Convention required. Prerequisite: Political Science     Idealism debate. Special focus on contemporary
102 or consent of instructor. Spring 2008.               issues in American foreign policy. Prerequisite:
                                                         Political Science 102 or 103. Fall, odd-numbered
201. Political Roundtable                                years.
(1 credit)
Systematic discussion of current topic(s).
Participation in Model United Nations, Model
Congress, or other simulations. Prerequisite:
Political Science 102 or 103. As needed.

301. Constitutional Law                                   312. Public Policy Analysis
(3 credits)                                               (3 credits)
The United States court system in general and the         Analysis of how policy choices are made in the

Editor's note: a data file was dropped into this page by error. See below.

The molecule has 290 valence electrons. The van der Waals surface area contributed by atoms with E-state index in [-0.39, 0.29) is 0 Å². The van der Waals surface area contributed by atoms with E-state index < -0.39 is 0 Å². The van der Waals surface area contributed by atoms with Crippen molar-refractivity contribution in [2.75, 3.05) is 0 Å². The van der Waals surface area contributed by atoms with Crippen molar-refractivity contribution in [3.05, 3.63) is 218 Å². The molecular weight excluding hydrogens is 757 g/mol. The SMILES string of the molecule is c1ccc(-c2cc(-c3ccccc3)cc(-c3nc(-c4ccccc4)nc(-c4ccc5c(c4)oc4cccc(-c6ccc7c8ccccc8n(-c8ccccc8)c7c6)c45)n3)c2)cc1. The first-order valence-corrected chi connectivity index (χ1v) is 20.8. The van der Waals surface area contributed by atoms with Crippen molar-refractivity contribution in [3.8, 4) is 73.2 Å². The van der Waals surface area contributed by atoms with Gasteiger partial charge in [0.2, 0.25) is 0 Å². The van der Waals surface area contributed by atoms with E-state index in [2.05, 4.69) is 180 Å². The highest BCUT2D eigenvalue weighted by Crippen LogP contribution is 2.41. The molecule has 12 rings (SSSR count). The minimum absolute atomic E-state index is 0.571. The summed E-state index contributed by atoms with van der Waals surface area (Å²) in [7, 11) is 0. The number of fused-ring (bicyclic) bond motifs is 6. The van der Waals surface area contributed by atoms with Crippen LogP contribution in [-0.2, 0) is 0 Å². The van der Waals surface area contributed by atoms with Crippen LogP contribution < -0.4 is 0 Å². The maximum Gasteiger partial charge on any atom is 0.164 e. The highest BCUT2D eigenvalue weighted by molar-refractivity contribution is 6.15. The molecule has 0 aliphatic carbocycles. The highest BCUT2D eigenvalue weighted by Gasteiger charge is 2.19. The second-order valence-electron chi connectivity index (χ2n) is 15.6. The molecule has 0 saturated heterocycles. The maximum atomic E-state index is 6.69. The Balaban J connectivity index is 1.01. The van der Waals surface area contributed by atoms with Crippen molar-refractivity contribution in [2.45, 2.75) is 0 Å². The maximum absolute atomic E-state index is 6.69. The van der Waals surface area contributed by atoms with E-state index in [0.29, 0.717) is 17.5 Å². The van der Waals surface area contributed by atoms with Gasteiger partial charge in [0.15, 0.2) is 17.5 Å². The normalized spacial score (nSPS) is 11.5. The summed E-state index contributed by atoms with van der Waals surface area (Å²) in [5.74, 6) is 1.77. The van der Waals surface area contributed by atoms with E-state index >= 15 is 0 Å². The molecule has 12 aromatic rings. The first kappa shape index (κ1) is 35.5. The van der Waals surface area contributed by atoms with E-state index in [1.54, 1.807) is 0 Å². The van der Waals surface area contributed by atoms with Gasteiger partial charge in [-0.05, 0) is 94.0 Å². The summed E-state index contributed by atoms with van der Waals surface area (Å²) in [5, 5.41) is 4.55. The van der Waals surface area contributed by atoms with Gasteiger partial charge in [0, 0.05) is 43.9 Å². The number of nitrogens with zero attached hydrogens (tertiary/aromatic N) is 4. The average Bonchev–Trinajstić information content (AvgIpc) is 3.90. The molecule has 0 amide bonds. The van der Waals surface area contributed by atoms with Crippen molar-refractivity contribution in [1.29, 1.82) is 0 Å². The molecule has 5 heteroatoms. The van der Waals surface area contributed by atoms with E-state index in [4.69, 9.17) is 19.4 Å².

U.S. Supreme Court in particular. Specific court          American political system. The influence of elec-
decisions showing changing interpretations of con-        tions, interest groups, and government institutions
stitutional provisions dealing with powers of the gov-    on policy decisions. Assessment of policies in vari-
ernment. Constitutional controversies involving sep-      ous areas and discussion of alternative choices.
aration of powers, federalism, checks and balances,       Policy areas examined include civil rights, economic
judicial review, and the like. Court decisions, the       policy, health care, environment, energy policy. As
Constitution, and other primary source materials          needed.
used. Moot court simulation activities. Spring, even-
numbered years.                                           313. Ethics and Public Policy
                                                          (3 credits)
302. Legislative Process                                  What is right and what is wrong? Who decides?
(3 credits)                                               What if the individual disagrees with the communi-
Legislative processes with an emphasis on the             ty? Rules and public policies defining and proscrib-